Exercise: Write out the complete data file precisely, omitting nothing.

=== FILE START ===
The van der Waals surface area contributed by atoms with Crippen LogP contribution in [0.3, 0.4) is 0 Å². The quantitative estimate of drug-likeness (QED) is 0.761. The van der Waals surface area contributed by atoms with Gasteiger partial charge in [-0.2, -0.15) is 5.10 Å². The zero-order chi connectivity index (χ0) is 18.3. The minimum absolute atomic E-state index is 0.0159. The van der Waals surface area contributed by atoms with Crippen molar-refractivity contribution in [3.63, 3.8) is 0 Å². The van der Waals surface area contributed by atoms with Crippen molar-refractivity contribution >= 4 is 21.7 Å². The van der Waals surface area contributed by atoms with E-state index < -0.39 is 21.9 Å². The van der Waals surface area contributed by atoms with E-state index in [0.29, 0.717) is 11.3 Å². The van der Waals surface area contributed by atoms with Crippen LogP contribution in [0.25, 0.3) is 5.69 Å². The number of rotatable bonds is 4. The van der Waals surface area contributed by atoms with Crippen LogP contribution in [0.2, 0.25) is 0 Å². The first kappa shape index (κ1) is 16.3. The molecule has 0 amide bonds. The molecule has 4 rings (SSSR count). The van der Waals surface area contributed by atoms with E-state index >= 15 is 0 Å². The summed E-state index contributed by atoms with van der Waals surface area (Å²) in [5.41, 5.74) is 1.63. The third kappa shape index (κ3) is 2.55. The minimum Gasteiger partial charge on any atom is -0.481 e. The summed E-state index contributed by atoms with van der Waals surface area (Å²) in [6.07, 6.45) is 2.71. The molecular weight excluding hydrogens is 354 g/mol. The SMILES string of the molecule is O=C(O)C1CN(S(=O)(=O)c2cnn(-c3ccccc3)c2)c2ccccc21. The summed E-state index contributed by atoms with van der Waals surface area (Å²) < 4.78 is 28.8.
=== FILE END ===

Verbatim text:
The van der Waals surface area contributed by atoms with Crippen LogP contribution in [0.3, 0.4) is 0 Å². The quantitative estimate of drug-likeness (QED) is 0.761. The van der Waals surface area contributed by atoms with Gasteiger partial charge in [-0.2, -0.15) is 5.10 Å². The zero-order chi connectivity index (χ0) is 18.3. The minimum absolute atomic E-state index is 0.0159. The van der Waals surface area contributed by atoms with Crippen molar-refractivity contribution in [3.63, 3.8) is 0 Å². The van der Waals surface area contributed by atoms with Crippen molar-refractivity contribution >= 4 is 21.7 Å². The van der Waals surface area contributed by atoms with E-state index < -0.39 is 21.9 Å². The van der Waals surface area contributed by atoms with E-state index in [0.29, 0.717) is 11.3 Å². The van der Waals surface area contributed by atoms with Crippen LogP contribution in [0.25, 0.3) is 5.69 Å². The number of rotatable bonds is 4. The van der Waals surface area contributed by atoms with Crippen LogP contribution in [0.2, 0.25) is 0 Å². The first kappa shape index (κ1) is 16.3. The molecule has 0 amide bonds. The molecule has 4 rings (SSSR count). The van der Waals surface area contributed by atoms with E-state index >= 15 is 0 Å². The summed E-state index contributed by atoms with van der Waals surface area (Å²) in [5.41, 5.74) is 1.63. The third kappa shape index (κ3) is 2.55. The minimum Gasteiger partial charge on any atom is -0.481 e. The summed E-state index contributed by atoms with van der Waals surface area (Å²) in [6.07, 6.45) is 2.71. The molecular weight excluding hydrogens is 354 g/mol. The SMILES string of the molecule is O=C(O)C1CN(S(=O)(=O)c2cnn(-c3ccccc3)c2)c2ccccc21. The summed E-state index contributed by atoms with van der Waals surface area (Å²) < 4.78 is 28.8.